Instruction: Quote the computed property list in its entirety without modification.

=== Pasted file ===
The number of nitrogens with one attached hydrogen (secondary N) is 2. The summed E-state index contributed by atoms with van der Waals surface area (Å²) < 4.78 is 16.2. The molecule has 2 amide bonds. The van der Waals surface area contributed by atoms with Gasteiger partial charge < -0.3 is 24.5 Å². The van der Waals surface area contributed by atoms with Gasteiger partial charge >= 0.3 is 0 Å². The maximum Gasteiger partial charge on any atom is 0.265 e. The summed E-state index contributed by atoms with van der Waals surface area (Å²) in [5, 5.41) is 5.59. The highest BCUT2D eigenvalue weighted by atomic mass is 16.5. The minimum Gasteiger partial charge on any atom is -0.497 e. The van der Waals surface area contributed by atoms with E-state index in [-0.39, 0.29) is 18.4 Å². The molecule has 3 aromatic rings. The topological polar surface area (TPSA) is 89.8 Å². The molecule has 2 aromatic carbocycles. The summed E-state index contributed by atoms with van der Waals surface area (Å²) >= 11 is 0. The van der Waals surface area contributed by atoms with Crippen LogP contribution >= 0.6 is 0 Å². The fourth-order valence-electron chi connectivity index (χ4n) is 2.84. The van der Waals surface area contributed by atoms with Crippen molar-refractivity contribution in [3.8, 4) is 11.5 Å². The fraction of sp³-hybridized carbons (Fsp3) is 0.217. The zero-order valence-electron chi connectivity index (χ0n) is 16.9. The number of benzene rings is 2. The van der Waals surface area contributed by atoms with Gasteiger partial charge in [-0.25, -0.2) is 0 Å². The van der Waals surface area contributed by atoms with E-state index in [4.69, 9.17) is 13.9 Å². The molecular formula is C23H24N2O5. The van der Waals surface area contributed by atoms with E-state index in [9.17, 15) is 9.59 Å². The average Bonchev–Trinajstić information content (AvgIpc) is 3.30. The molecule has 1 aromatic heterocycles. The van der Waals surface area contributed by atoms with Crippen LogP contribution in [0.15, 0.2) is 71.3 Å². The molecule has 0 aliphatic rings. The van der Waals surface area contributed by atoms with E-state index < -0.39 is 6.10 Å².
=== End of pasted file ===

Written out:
The number of nitrogens with one attached hydrogen (secondary N) is 2. The summed E-state index contributed by atoms with van der Waals surface area (Å²) < 4.78 is 16.2. The molecule has 2 amide bonds. The van der Waals surface area contributed by atoms with Gasteiger partial charge < -0.3 is 24.5 Å². The van der Waals surface area contributed by atoms with Gasteiger partial charge >= 0.3 is 0 Å². The maximum Gasteiger partial charge on any atom is 0.265 e. The summed E-state index contributed by atoms with van der Waals surface area (Å²) in [5, 5.41) is 5.59. The highest BCUT2D eigenvalue weighted by atomic mass is 16.5. The minimum Gasteiger partial charge on any atom is -0.497 e. The van der Waals surface area contributed by atoms with E-state index in [-0.39, 0.29) is 18.4 Å². The molecule has 3 aromatic rings. The topological polar surface area (TPSA) is 89.8 Å². The molecule has 2 aromatic carbocycles. The summed E-state index contributed by atoms with van der Waals surface area (Å²) >= 11 is 0. The van der Waals surface area contributed by atoms with Crippen LogP contribution >= 0.6 is 0 Å². The fourth-order valence-electron chi connectivity index (χ4n) is 2.84. The van der Waals surface area contributed by atoms with Crippen molar-refractivity contribution in [3.8, 4) is 11.5 Å². The fraction of sp³-hybridized carbons (Fsp3) is 0.217. The zero-order valence-electron chi connectivity index (χ0n) is 16.9. The number of benzene rings is 2. The van der Waals surface area contributed by atoms with Gasteiger partial charge in [-0.25, -0.2) is 0 Å². The van der Waals surface area contributed by atoms with E-state index in [4.69, 9.17) is 13.9 Å². The molecular formula is C23H24N2O5. The van der Waals surface area contributed by atoms with E-state index in [9.17, 15) is 9.59 Å². The average Bonchev–Trinajstić information content (AvgIpc) is 3.30. The molecule has 1 aromatic heterocycles. The van der Waals surface area contributed by atoms with Crippen LogP contribution in [0.15, 0.2) is 71.3 Å². The molecule has 0 aliphatic rings. The van der Waals surface area contributed by atoms with E-state index < -0.39 is 6.10 Å².